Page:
Enlish is a well-known, well-respected figure in the productive Brighton hip-hop scene. He’s had some quality mixtape, EP and album releases over the past decade, and his stature in the battle-rap scene a few years ago will have certainly gained him some fans too. ‘Slumdog Hundredaire’ is his third LP (his previous album releases ‘Cold Lazarus’ and ‘Rap Ain’t Real, My Life Is Real’ are hard to find these days; I’m glad I purchased these way back in 2011 when they dropped), and it’s a concise, short twelve track collection with no guest features and a whole heap of scathing self-analysis.
The thumping, slow-paced production of ‘Kenneth’s Heartbeat’ definitely sets the tone for the soundscape that is found across ‘Slumdog Hundredaire’, and Enlish’s multisyllabic, precise flow switches up in a variety of rhythms and structures. ‘Penny Sweets’ is a definite standout; the jazzy, funky instrumental is a perfect match for Big Dave’s witty lyricism and unashamedly slobbish outlook, which is delivered with a charismatic delivery and hard-hitting rhyme schemes. He really switches the pace up with a tongue-twisting second verse, and his experience shines through across this latest LP. The vocal snippets on the aforementioned track are a really great addition as well, and basically sum up what I’ve just said anyway.
The pounding beat that provides the backdrop for the gritty ‘River Phoenix (Caution)’ is dope, and Enlish spits a drug-infused, rowdy anthem. The ability to rap about such a basic concept with such entertaining results is a testament to his ability; the Brighton MC matches humour, punchlines and storytelling on this track. The depth and thought-provoking nature of the raw, insightful ‘Cold Lazarus’ makes it my favourite track on the album. It’s well needed too; I enjoy the hedonistic tales a lot, but this track goes that extra mile with brutal honesty and introspective writing. The smooth, honest closing cut ‘Time’ is another highlight; Enlish raps ‘Time keeps tick-tick-ticking away/Now the hairs on my head-top are littered with grey/Brain aged past the years of my physical frame/Being crushed by the weight but I’m still in the game’, and this self-deprecating approach is what makes the ‘Slumdog Hundredaire’ album such a success.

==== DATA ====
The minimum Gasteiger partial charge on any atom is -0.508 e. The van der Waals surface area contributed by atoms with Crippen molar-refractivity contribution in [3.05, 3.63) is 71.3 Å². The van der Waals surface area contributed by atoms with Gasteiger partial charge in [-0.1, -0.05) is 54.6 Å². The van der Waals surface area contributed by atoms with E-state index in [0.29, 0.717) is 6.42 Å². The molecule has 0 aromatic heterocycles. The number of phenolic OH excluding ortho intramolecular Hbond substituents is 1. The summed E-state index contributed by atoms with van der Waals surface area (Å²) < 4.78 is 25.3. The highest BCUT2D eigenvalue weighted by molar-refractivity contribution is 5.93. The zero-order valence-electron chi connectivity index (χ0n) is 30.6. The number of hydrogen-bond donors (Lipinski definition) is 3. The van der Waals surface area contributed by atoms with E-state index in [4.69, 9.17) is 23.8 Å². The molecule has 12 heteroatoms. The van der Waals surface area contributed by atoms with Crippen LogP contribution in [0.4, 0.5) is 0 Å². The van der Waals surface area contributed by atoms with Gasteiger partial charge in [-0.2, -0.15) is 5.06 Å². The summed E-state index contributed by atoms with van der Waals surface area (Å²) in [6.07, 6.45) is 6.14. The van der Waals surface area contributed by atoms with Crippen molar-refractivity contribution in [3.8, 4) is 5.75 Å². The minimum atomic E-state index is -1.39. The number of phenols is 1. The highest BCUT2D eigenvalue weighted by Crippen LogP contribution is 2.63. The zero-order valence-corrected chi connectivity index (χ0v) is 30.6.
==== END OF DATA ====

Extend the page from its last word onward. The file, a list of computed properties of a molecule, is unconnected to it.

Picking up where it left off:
‘Slumdog Hundredaire’ is unashamedly open, and it’s a really enjoyable listen because of this. Enlish’s distinctive style and outlook makes for a memorable project with dope rhymes and dope beats. The short run-time also adds to the success of the LP, making for a tight-knit, concise musical journey that is to-the-point and cohesive. Enlish marks his return to the recording game with a heavy release, and with a few more project’s in the pipeline this year he shows no sign of slowing down yet.
By Sam Bennett